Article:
Exploring the Mysteries of the Universe
Launch of high-tech telescope construction at an altitude of 5,600 meters
A team of researchers from Cologne, Bonn, the USA, and Canada have formed a consortium to build the new Cerro Chajnantor Atacama Telescope (CCAT-prime) at an altitude of 5,600 meters in Chile’s Atacama Desert. A German company is constructing the telescope.
American, German, and Canadian scientists are planning to explore the formation of stars and galaxies as well as the mysteries of the universe’s beginnings with an entirely new kind of telescope. The launch of construction work on the Cerro Chajnantor Atacama Telescope (CCAT-prime) is scheduled for this year. It is named after its location, a 5,612 meter-high mountain in the Chilean Atacama Desert. At this altitude, it will be the highest telescope of its kind. CCAT-prime has a diameter of six meters, and is planned to be completed in 2021. The scientists are hopeing to gain unique new insights into the formation of stars and galaxies with this telescope and to come closer to solving the mystery of how so-called dark matter and dark energy have influenced the expansion of the universe.
To develop this high-performance, state-of-the-art telescope, the researchers from the USA, Germany, and Canada formed a consortium called CCAT, which is headed by Cornell University. In Germany, scientists from the University of Cologne and the University of Bonn are involved. Research groups at the Max Planck Institute for Astrophysics in Garching and Ludwig Maximilians University in Munich will soon join the consortium. The high-tech telescope is from Germany as well: Vertex Antennentechnik GmbH, a company from Duisburg, are building the telescope that will reach an unprecedented degree of precision in delivering images from outer space due to its innovative optical design and its extremely high location.
“The CCAT partnership has now spent more than a decade exploring the possibility – and challenges – of building a state-of-the-art telescope at this amazing telescope site. During that time, technology and submillimeter science have advanced at a very rapid pace, and we are now ready to move forward to build a truly exciting telescope,” said Project Director Martha Haynes, Goldwin Smith Professor of Astronomy at Cornell University.
The telescope will be located near the summit of Cerro Chajnantor. The extremely high elevation will allow the scientists to observe most northern and southern skies through all seasons. The telescope will be able to record radiation in the millimeter and submillimeter wavelength range – with the shortest wavelengths measuring only 0.2 mm. Radiation in the transition area between infrared and radio wavelengths originates from gas and dust between the stars from which they are formed – in our vicinity and in far-away galaxies. But this radiation can also originate from the “Cosmic Dawn,” the afterglow of the Big Bang. The dry atmosphere in the Atacama Desert is ideal for these observations, as it enables a critical degree of precision. Any water molecules in the air interfere with cosmic radiation at these wavelengths, so an atmosphere nearly devoid of water vapor is necessary.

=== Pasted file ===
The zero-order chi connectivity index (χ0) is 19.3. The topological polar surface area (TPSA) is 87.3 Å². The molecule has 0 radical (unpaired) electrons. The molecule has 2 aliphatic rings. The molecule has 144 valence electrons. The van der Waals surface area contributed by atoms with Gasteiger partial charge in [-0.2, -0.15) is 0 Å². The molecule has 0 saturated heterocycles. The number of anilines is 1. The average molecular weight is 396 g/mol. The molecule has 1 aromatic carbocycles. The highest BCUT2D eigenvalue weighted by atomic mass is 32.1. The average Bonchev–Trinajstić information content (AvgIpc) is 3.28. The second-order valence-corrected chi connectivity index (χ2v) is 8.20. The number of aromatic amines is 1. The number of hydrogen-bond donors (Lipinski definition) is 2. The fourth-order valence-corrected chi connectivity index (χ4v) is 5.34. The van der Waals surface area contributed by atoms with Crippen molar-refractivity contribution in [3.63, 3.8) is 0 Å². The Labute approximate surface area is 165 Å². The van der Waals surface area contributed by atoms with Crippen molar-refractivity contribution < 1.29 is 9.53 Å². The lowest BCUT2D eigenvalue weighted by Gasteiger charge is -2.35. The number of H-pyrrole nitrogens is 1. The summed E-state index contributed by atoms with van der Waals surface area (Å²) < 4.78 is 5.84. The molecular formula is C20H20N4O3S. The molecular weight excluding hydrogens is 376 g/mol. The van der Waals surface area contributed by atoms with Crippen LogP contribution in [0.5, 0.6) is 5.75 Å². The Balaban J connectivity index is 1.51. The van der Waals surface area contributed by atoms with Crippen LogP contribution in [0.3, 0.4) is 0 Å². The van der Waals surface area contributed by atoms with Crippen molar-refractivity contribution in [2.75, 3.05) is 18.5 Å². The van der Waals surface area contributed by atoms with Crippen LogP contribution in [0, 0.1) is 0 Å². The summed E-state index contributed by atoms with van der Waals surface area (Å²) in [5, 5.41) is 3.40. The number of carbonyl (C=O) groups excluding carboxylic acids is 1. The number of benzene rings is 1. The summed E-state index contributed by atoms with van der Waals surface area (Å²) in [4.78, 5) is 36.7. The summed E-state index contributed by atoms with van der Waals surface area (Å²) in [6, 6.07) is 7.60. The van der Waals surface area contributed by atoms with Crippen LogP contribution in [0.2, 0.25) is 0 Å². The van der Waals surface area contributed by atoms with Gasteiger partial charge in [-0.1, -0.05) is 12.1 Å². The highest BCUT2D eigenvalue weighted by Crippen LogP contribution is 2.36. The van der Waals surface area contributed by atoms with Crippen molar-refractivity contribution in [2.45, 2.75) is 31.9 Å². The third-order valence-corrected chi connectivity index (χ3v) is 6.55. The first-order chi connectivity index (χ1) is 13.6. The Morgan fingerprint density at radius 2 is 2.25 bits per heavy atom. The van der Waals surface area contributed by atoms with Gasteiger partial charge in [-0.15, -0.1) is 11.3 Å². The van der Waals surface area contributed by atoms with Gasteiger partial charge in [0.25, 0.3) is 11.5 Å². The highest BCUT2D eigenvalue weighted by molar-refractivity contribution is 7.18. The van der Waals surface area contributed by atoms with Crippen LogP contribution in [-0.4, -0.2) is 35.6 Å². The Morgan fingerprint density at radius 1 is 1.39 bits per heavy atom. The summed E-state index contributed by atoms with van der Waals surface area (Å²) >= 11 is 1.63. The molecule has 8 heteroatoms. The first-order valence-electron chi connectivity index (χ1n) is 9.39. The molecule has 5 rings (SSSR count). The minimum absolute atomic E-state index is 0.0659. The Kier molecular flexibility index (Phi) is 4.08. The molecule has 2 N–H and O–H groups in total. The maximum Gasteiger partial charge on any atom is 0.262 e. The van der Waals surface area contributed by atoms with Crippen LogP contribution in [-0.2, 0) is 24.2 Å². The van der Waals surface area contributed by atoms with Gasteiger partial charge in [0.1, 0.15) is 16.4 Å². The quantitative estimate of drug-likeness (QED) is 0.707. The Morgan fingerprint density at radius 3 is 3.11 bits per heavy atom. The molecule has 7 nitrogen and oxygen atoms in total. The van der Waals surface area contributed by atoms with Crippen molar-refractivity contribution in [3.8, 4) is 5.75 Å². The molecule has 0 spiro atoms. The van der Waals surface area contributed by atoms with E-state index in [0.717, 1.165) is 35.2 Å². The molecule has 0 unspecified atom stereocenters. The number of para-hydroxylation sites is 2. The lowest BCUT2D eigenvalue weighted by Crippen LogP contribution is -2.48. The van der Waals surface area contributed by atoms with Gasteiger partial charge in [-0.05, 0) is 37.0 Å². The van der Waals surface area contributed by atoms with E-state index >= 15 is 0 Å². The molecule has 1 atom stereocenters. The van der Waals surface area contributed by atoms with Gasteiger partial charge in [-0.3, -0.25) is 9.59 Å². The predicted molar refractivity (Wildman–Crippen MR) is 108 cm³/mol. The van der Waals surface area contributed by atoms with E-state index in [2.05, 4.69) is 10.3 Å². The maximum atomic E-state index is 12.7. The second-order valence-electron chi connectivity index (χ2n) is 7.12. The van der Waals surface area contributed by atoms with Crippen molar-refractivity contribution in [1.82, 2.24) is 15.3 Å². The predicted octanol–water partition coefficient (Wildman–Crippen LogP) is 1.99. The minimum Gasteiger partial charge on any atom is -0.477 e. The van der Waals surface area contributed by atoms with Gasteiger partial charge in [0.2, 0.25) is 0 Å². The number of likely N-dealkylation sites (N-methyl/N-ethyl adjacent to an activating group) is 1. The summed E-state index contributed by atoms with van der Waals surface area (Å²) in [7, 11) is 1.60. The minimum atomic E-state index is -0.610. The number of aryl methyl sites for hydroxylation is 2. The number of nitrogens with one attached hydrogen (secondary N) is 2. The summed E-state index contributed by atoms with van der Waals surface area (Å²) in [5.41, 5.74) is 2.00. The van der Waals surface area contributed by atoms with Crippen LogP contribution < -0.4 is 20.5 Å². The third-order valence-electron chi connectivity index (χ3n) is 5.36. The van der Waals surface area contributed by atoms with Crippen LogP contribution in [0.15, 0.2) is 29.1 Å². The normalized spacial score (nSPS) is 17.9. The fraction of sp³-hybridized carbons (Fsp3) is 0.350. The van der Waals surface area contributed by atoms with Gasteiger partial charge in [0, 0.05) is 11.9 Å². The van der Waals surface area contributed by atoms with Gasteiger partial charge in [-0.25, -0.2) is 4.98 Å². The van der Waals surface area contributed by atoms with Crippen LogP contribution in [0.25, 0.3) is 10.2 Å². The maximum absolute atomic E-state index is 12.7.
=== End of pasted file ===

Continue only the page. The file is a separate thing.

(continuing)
The CCAT-prime telescope will allow the scientists to explore in detail the formation of stars in the Milky Way as well as the Magellanic Clouds and other galaxies in our neighborhood. “With CCAT we will take an important step forward towards exciting new science explorations and new technologies,” said Professor Jürgen Stutzki, an astrophysicist at the University of Cologne. “The innovative design of the telescope and its location at an extreme altitude enable breathtaking new observations blocked at lower altitudes.” CCAT-prime will also be an essential platform to deploy new quantum detectors at the cutting edge of physics developed in Cologne, which enable ultra-sensitive observations.
“CCAT-prime’s large visual field and the dry atmosphere on Cerro Chajnantor allow for an unprecedented mapping of the sky,” explained Professor Frank Bertoldi, an astrophysicist from the University of Bonn. “This is a decisive advantage for high-precision measurements of so-called cosmic background radiation, the radio echo of the Big Bang.” Together with his colleagues Komatsu and Mohr in Munich, who recently joined the consortium, Bertoldi is looking forward to taking measurements with CCAT-prime that could bring them closer to solving some of the great riddles of the universe, for example the nature of the mysterious dark energy.
The costs of designing and building CCAT-prime total 19 million euros. The American partner, Cornell University, is covering much of these costs with a contribution from the private donor Fred Young. For the telescope and an earlier study, he donated a total of 12 million USD. In Germany, the Large-scale Facilities Program of the German Research Foundation (DFG) is contributing a total of 5 million euros. Collaborative Research Center 956 “Conditions and Impact of Star Formation” is contributing to the development of the scientific instruments.
Professor Jürgen Stutzki, Institute of Physics I of the University of Cologne,
phone +49 221 470 3494, stutzki(at)ph1.uni-koeln.de
Professor Frank Bertoldi, Argelander Institute for Astronomy, University of Bonn,
phone +49 228 73 6789, bertoldi(at)astro.uni-bonn.de